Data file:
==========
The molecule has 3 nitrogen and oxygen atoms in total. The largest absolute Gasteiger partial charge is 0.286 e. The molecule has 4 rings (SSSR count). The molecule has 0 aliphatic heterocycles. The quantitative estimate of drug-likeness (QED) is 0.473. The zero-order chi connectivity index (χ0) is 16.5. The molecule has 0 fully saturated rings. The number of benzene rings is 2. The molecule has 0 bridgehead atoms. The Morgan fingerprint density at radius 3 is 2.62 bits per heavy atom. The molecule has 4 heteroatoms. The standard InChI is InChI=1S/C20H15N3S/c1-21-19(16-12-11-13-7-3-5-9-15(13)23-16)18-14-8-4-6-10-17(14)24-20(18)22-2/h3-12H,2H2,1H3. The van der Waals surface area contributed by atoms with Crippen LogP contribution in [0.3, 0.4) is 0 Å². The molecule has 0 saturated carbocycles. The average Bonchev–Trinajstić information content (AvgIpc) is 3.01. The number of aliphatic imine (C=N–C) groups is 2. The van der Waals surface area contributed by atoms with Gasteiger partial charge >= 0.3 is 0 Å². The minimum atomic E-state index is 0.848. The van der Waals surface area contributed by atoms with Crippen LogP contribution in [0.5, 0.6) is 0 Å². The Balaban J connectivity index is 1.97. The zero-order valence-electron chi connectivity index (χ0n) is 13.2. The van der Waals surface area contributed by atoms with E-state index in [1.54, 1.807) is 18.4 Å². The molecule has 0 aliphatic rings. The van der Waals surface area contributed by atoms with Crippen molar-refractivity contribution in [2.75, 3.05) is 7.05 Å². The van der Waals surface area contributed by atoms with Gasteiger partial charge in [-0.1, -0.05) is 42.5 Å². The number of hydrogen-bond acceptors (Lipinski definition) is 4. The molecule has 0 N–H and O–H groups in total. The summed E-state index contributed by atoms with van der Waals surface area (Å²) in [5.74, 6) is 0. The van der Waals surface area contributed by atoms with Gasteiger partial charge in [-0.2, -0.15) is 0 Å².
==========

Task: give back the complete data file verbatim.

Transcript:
The molecule has 3 nitrogen and oxygen atoms in total. The largest absolute Gasteiger partial charge is 0.286 e. The molecule has 4 rings (SSSR count). The molecule has 0 aliphatic heterocycles. The quantitative estimate of drug-likeness (QED) is 0.473. The zero-order chi connectivity index (χ0) is 16.5. The molecule has 0 fully saturated rings. The number of benzene rings is 2. The molecule has 0 bridgehead atoms. The Morgan fingerprint density at radius 3 is 2.62 bits per heavy atom. The molecule has 4 heteroatoms. The standard InChI is InChI=1S/C20H15N3S/c1-21-19(16-12-11-13-7-3-5-9-15(13)23-16)18-14-8-4-6-10-17(14)24-20(18)22-2/h3-12H,2H2,1H3. The van der Waals surface area contributed by atoms with Crippen LogP contribution in [0.3, 0.4) is 0 Å². The molecule has 0 saturated carbocycles. The average Bonchev–Trinajstić information content (AvgIpc) is 3.01. The number of aliphatic imine (C=N–C) groups is 2. The van der Waals surface area contributed by atoms with Gasteiger partial charge >= 0.3 is 0 Å². The minimum atomic E-state index is 0.848. The van der Waals surface area contributed by atoms with Crippen LogP contribution in [0.5, 0.6) is 0 Å². The Balaban J connectivity index is 1.97. The zero-order valence-electron chi connectivity index (χ0n) is 13.2. The van der Waals surface area contributed by atoms with E-state index in [1.54, 1.807) is 18.4 Å². The molecule has 0 aliphatic rings. The van der Waals surface area contributed by atoms with Crippen molar-refractivity contribution in [2.75, 3.05) is 7.05 Å². The van der Waals surface area contributed by atoms with Gasteiger partial charge in [-0.1, -0.05) is 42.5 Å². The number of hydrogen-bond acceptors (Lipinski definition) is 4. The molecule has 0 N–H and O–H groups in total. The summed E-state index contributed by atoms with van der Waals surface area (Å²) in [5.74, 6) is 0. The van der Waals surface area contributed by atoms with Gasteiger partial charge in [-0.2, -0.15) is 0 Å².